I’ve had two people ask for an indepth post on this, so get ready for an infodump!
What is Tardive Dyskinesia?
Tardive dyskinesia (aka TD) is a disorder where people develop uncontrollable repetitive movements / tics. It is caused by long-term use of neuroleptic drugs, most notably antipsychotics.
These symptoms usually appear after 1-2 years of taking antipsychotics continuously, and it almost never appears before 3 months.
What makes TD so serious is that it’s pretty much permanent, even if you stop taking the medication that caused it.
What does TD actually look like?
There are a couple of different kind of movements that your character could have:
- Facial & oral movements (which are by far the most common)
- Facial expressions (Frowning, blinking, smiling, grimacing)
- Lips (Puckering, pouting, smacking)
- Jaw (Biting, clenching, chewing, mouth opening, lateral movement)
- Tongue (Darting in and out of mouth)
- Extremity movements
- Upper (arms, wrists, hands, fingers)
- Lower (legs, knees, ankles, feet)
- Trunk movements (Neck, shoulders, and hips)
- Rocking, twisting, squirming, pelvic gyrations
Check out this video for some examples! (Note - there is a full description of this video behind the jump at the end of this post. Feel free to use the way I describe the movements in your own writing!).
While TD is usually pretty noticeable, it can be subtle in the early stages (note the lip puckering in #5 and the cheek muscle in #7 in the video above).
Symptoms of TD get worse when the person is more emotional, and they mostly disappear when the person is asleep.
What causes TD?
The current theory is that TD is caused by a dopamine blockade at the D2 receptors, which causes a compensatory supersensitivity to dopamine.
I know I’ve lost you. Hell, a few months ago I would have been lost too!
So I have a story that will (hopefully) clear things up a little.
Reece has just gotten a new roommate, Anne. This is a pretty sweet deal for Reece, as he gets to save money and thus overall improve his quality of life.
However, it soon becomes clear that Reece and Anne aren’t a good fit. Anne is a bit of a slob and doesn’t do chores.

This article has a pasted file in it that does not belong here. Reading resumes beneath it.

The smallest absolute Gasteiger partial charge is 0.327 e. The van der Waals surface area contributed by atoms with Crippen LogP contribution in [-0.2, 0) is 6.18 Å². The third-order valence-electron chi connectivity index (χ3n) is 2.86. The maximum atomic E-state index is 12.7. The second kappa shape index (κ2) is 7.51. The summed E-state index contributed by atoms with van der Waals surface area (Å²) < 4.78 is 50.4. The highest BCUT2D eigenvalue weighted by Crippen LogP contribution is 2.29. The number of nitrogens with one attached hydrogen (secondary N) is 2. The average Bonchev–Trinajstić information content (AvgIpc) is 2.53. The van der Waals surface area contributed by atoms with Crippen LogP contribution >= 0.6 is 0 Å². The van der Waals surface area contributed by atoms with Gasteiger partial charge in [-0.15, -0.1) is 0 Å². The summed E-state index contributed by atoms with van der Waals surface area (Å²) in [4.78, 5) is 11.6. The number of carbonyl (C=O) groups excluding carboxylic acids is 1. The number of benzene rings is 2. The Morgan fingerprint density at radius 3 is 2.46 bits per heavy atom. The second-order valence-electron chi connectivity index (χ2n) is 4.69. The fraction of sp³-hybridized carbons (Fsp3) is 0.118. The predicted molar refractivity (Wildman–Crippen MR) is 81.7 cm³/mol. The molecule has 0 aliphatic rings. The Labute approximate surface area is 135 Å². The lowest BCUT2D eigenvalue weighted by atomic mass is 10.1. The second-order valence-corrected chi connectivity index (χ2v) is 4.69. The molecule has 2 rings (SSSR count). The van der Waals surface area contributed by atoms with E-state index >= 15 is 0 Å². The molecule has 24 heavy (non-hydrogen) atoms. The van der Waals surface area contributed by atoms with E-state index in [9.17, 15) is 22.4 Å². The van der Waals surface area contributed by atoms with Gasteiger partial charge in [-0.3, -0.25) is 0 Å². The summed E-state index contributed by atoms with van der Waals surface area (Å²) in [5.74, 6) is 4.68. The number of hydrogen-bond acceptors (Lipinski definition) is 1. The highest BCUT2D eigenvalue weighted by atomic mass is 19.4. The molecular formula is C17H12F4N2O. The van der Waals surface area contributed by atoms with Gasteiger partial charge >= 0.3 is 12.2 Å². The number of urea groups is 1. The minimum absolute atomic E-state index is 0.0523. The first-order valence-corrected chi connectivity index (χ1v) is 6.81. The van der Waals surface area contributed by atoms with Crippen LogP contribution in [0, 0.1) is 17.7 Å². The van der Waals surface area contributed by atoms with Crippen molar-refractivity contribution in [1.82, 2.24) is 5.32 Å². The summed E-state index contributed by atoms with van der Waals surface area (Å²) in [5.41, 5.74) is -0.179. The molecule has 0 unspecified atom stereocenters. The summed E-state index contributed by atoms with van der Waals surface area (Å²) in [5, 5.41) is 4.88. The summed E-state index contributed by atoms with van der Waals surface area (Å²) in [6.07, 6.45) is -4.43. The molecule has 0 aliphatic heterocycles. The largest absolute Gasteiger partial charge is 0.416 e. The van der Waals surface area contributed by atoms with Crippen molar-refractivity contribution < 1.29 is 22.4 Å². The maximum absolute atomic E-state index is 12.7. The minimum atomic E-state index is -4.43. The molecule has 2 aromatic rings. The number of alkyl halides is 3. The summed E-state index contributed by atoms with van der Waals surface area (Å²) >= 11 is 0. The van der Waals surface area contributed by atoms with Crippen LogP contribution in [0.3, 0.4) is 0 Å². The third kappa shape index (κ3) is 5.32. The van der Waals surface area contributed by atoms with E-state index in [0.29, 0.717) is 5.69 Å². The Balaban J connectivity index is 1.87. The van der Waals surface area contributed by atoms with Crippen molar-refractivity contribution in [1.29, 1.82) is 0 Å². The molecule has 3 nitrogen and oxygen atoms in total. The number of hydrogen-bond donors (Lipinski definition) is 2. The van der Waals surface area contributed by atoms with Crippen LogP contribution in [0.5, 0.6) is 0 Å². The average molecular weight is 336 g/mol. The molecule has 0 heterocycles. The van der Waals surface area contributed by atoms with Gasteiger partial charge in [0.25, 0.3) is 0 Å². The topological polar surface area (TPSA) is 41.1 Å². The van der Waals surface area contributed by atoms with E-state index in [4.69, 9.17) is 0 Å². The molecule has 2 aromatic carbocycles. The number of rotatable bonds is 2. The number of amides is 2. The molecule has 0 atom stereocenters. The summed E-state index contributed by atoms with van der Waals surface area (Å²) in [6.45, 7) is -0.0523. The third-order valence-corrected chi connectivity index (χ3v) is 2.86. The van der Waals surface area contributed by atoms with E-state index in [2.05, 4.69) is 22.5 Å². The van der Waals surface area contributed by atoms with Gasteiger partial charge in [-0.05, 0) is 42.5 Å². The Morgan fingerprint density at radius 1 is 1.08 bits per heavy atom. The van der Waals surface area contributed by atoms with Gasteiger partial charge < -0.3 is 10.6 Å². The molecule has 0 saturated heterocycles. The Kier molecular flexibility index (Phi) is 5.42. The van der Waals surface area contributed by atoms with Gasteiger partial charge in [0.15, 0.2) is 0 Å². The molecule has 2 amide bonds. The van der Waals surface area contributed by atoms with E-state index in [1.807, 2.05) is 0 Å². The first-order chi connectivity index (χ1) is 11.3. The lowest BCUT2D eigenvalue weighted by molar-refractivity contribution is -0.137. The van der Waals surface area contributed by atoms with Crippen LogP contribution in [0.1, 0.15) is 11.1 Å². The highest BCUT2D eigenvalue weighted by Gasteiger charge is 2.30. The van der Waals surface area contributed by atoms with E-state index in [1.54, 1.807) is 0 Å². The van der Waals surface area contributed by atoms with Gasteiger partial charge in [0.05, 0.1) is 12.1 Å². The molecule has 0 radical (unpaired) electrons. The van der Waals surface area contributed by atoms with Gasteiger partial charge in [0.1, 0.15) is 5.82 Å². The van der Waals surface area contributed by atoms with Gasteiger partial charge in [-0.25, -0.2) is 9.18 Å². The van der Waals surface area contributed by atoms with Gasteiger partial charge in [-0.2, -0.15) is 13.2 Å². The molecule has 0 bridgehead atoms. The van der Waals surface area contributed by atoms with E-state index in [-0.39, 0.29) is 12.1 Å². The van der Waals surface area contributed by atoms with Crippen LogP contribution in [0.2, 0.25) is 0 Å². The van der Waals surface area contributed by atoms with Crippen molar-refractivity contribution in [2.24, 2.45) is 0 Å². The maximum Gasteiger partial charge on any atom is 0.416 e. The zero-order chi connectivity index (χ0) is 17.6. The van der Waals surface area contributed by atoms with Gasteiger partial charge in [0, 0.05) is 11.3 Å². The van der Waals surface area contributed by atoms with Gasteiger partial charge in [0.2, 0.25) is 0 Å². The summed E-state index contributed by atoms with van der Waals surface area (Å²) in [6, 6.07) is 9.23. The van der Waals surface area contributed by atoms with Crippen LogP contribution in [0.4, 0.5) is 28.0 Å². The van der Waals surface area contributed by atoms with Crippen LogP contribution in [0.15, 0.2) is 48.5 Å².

While he at first tidied up after her, Reece eventually can’t take it anymore. He confronts Anne, and she doesn’t take it well. She tells him that she’s not going to change, and that if her messiness bothers him, he should just clean up her messes for her.
After this conversation, Reece and Anne are no longer on friendly terms with one another, and now resent each other so much that they’ll never be able to be friends again.
Now, the little things that Reece used to let slide (like leaving dishes in the sink) become grounds for a screaming argument. He has become supersensitive to the things Anne does, and the slightest thing can activate his rage. The longer Reece lives with Anne, the worse things are going to get.
Reece eventually kicks Anne out and tries to find a new roommate. However, Reece’s normal state now is that of being supersensitive; even though Anne is gone, he’s still wary of future roommates, just in case they’re going to be like Anne. Reece becomes so intolerant of messiness that he’ll even yell at his friends and family if they so much as track a tiny bit of mud into the house or leave a cup on the table.
After living with Anne, Reese’s low tolerance for messiness never goes away.
Reese is your D2 Receptors and Anne is an antipsychotic. The “messes” Reese cleans up is dopamine. Reese’s permanent low tolerance for messiness is compensatory supersensitivity to dopamine. The angry outbursts whenever Reese has to deal with messes are what cause tardive dyskinesia.